We make and sell Harris Tweed to fashion houses, designers, retailers and tailors, selling jackets, bags and accessories, as well as the cloth itself. Harris Tweed Hebrides is one of only three Harris Tweed mills on the Hebrides and we are the largest producer of Harris Tweed.
Harris Tweed, in many respects, is arguably the most unique fibre in the world as it’s the only fabric produced in commercial quantities using traditional methods. It is much-loved throughout the world, and has been for a very long period of time, stretching back hundreds of years.
What separates Harris Tweed from other tweeds is that it is has to be made from virgin wool, which means the wool hasn’t been used or woven before, it has to be woven at the home of the weaver, and the mill and the weaver need to be based in the Outer Hebrides. An Act of Parliament was passed in 1993, making the definition of Harris Tweed statutory. With the passing of the Act, the Harris Tweed Association, formed in 1909 when the Orb Certification Mark was granted originally, then became known as the Harris Tweed Authority, and this body is tasked with promoting and maintaining the authenticity, standard and reputation of the world famous Harris Tweed cloth.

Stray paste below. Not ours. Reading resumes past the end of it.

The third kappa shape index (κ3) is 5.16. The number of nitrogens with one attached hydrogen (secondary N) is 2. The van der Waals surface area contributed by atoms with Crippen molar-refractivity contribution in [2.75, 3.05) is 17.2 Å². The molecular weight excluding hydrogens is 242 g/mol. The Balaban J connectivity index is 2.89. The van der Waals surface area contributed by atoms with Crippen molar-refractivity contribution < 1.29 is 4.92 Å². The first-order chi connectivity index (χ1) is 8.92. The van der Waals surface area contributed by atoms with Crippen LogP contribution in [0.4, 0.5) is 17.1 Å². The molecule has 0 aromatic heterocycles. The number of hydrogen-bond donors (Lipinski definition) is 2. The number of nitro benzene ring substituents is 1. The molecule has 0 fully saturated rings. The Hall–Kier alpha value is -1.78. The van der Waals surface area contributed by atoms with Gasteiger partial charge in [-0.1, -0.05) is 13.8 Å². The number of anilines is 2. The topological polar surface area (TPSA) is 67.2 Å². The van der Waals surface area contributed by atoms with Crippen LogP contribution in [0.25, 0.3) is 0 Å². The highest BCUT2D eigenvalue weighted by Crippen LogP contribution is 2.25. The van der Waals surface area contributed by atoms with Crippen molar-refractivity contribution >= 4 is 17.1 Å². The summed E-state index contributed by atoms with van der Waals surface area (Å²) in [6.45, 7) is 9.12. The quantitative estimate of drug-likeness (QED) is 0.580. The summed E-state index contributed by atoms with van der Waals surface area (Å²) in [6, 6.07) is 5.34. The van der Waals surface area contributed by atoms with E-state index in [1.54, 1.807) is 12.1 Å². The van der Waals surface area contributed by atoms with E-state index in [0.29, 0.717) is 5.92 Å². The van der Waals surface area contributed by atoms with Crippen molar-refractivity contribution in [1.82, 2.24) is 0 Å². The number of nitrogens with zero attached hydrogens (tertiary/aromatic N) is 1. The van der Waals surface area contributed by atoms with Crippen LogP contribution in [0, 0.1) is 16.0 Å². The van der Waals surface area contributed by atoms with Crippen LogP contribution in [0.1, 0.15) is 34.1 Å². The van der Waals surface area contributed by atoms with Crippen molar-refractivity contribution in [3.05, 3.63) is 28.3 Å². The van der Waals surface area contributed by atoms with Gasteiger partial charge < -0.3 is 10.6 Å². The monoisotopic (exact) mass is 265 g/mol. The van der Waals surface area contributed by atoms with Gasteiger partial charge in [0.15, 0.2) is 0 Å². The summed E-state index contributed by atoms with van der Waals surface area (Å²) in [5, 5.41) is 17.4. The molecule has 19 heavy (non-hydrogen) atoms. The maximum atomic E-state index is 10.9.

What are the qualities of Harris Tweed that make it so special and how can its authenticity be proved?
First and foremost, we dye the wool, and not the yarn. Essentially this means that every single micron of wool is saturated with colour, which is not the case when you only dye the yarn, which allows us to blend different coloured wools to create interesting, intricate and varied patterns of different shades and hues.